After Blaming Ingredient Maker For Customer Stomach Issues, Soylent Could Face Shortages

Last month, meal replacement startup Soylent announced that it knew what was making customers sick after consuming its recently released nutrition bars and long-running powder: an algae-based ingredient called algal flour. While that could have been the end of the debacle, it wasn’t: the supplier for that component apparently isn’t too thrilled with having the blame placed on its shoulders, and is now cutting Soylent’s ingredient supply. 

TerraVia announced Tuesday that “effective immediately” it would suspend all ingredient shipments to Soylent nearly a month after the meal replacement company pinned customers’ bouts with gastrointestinal issues — including vomiting, diarrhea, and stomach pain — on the algal flour supplied by the company.

The supplier says that it made the decision based on the “high level of concern that Soylent’s actions in addressing its issues with Powder 1.6 indicate a pattern of behavior that is damaging TerraVia’s business.”

ArsTechnica reports that the withheld ingredients are used in Soylent’s 2.0 ready-to-drink meal and its new Coffiest beverage.

Issues between TerraVia and Soylent began earlier this fall, shortly after Soylent launched its nutrition bars; customers began to report becoming violently ill after eating the item and the company’s Powder 1.6.

Soylent pulled the products and began investigating what might be causing the issues. A few weeks later, the company determined the issue was likely tied to the only ingredient unique to the two items — algal flour. At that point, the company said it would stop using the ingredient in future batches of the product.

“We are releasing new formulations of our powder mix and meal replacement bars early next year,” Rob Rhinehart, Soylent’s co-founder and chief executive officer said at the time. “Our new formulations will no longer contain algal flour.”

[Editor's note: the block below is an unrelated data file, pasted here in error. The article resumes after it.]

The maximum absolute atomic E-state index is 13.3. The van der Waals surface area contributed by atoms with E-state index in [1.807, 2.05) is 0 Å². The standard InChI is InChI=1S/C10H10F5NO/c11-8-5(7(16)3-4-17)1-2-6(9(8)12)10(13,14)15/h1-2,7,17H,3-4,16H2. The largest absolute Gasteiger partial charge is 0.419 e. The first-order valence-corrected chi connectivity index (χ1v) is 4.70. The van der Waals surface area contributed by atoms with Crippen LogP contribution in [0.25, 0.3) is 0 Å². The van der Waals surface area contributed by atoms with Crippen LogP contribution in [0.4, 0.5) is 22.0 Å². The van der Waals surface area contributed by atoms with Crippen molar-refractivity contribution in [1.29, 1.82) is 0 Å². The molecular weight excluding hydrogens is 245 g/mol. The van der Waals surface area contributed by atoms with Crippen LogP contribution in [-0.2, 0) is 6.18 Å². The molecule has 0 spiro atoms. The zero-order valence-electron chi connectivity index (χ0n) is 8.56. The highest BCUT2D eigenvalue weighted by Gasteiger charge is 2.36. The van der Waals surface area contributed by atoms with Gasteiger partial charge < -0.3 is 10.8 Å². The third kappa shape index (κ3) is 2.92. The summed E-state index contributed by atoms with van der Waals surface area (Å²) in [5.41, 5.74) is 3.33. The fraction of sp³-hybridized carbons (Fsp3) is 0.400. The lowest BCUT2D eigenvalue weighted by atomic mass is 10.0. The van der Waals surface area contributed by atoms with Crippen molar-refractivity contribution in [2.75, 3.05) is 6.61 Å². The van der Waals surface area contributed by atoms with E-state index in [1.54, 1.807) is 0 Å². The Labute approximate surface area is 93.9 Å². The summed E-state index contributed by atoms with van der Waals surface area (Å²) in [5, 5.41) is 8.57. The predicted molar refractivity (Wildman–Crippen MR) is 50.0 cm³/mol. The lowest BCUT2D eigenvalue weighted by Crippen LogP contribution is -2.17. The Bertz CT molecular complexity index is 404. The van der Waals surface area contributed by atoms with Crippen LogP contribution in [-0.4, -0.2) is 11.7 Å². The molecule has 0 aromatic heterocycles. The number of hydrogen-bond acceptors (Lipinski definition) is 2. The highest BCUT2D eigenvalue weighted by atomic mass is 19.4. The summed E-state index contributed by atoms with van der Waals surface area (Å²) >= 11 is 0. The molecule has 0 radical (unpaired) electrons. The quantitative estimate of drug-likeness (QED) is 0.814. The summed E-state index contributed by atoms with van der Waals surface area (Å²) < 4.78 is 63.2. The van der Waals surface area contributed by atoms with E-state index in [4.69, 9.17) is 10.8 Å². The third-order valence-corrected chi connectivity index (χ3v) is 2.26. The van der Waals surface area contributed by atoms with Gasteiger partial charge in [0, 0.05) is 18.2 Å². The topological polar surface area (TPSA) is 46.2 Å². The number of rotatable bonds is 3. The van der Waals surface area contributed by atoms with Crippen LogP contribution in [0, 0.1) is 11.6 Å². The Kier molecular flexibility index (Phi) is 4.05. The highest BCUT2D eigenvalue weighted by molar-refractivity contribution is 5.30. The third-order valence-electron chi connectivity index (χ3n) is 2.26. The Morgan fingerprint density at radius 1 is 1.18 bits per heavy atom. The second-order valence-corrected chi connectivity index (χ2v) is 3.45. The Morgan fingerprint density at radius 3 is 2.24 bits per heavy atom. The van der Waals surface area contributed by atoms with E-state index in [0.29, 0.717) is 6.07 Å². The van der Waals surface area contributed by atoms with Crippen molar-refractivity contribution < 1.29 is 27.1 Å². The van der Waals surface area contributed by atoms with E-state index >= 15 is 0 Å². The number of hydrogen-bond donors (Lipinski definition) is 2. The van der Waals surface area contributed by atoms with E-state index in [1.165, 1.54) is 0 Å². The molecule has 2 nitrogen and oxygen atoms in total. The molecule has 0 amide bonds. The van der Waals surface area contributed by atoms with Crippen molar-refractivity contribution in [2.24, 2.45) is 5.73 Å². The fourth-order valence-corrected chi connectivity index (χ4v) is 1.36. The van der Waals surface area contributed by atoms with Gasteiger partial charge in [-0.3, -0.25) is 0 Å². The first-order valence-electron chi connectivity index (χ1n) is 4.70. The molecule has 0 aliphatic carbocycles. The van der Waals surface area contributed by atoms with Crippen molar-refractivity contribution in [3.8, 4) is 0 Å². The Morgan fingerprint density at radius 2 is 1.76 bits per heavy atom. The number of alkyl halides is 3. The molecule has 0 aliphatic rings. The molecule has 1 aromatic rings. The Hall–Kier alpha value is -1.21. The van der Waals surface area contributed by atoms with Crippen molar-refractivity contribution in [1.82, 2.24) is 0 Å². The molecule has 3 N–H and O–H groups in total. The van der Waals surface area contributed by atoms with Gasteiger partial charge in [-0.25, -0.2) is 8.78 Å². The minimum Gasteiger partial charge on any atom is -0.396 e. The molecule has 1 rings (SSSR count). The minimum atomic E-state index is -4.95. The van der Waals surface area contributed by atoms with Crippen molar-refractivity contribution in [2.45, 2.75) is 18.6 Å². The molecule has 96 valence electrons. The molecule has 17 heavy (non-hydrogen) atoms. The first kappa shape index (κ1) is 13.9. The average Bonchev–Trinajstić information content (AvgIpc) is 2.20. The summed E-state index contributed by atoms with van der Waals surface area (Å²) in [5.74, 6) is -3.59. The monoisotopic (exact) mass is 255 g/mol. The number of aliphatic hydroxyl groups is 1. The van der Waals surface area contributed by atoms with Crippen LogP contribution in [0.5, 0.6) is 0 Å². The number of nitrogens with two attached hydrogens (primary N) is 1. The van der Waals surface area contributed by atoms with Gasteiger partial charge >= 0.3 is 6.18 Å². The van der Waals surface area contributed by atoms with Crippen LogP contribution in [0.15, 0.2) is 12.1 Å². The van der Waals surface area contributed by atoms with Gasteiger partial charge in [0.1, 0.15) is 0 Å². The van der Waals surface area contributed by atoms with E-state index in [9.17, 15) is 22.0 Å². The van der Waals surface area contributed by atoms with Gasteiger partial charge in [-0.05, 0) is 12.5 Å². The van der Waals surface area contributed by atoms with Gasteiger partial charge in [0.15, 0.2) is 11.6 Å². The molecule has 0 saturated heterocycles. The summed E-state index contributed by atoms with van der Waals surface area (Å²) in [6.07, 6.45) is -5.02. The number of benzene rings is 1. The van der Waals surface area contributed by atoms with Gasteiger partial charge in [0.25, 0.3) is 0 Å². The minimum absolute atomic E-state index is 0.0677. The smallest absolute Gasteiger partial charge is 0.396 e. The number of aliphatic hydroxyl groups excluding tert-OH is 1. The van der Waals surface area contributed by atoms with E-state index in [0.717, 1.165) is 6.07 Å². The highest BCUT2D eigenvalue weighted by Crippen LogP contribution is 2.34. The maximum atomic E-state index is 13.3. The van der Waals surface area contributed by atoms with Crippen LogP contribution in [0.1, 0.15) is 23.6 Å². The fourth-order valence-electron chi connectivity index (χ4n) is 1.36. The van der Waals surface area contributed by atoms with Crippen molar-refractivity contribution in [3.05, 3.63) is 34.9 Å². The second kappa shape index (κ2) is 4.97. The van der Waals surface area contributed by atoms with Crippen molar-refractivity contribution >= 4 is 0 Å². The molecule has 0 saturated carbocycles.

Last week, Soylent announced that it had reconfigured the powder to create Powder 1.7 without the flour and that the products would immediately begin to ship.

However, TerraVia said on Tuesday that it believes Soylent failed to rigorously investigate the GI issues or provide data to substantiate its decision to remove algal flour from the products.

“We are surprised and disappointed that Soylent rushed to imply that algal flour is to blame and removed the ingredient without providing any evidence that they conducted a full investigation of their formulations and the more than 40 ingredients in their products, as would be standard practice in the food industry,” TerraVia CEO Apu Mody, said in a statement.

The company says that its algal flour — which is classified as Generally Recognized as Safe (GRAS) — has been used in more than 20 million servings of products without issue.

“We uphold food industry best practices and remain committed to partnering with our valued customers who align with these same principles,” Mody said, noting that as of last week TerraVia had fulfilled its commitment to supply Soylent with ingredients.

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